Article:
The time argument can have different formats. First, it can be an absolute time in the format hh:mm, in which hh is the hour (1 or 2 digits) and mm is the minute of the hour (in two digits). Second, it can be in the format +m, in which m is the number of minutes to wait. The word now is an alias for +0.
The -f flag means `reboot fast'. This only creates an advisory file /fastboot which can be tested by the system when it comes up again. The boot rc file can test if this file is present, and decide not to run fsck(1) since the system has been shut down in the proper way. After that, the boot process should remove /fastboot.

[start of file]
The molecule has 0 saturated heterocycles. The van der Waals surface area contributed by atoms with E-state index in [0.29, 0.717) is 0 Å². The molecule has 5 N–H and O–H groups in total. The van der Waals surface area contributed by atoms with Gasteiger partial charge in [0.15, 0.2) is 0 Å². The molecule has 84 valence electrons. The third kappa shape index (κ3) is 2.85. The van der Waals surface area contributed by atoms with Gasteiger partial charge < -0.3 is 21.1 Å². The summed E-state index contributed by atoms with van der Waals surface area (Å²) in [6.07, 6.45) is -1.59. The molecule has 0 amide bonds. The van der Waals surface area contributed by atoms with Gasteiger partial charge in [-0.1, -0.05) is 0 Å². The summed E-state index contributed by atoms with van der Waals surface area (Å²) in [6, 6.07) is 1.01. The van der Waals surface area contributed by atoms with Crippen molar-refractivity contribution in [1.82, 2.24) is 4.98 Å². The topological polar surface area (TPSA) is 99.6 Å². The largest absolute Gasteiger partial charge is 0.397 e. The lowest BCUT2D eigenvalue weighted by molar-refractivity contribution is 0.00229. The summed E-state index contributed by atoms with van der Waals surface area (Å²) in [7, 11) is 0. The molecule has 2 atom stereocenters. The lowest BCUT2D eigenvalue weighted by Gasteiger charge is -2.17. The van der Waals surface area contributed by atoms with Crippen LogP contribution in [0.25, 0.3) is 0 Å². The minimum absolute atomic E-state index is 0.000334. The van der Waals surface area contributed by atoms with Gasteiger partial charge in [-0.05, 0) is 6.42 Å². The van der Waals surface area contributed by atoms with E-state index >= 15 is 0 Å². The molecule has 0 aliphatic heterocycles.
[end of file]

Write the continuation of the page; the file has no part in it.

The -n flag causes shutdown not to call init, but to kill all running processes itself. After all processes are killed, shutdown will try to run the script /etc/rc.d/rc.halt fast (or rc.reboot). It also tests for the presence of the equivalent files rc.0 and rc.6. If this script returns or can't be executed (because it's not present for example) shutdown will turn off quota and accounting, turn off swapping and unmount all filesystems.
shutdown: no authorized users logged in
to the (physical) system console. The format of /etc/shutdown.allow is one user name per line. Empty lines and comment lines (prefixed by a #) are allowed. Currently there is a limit of 32 users in this file.
/fastboot /etc/inittab /etc/rc.d/rc.halt /etc/rc.d/rc.reboot /etc/shutdown.allow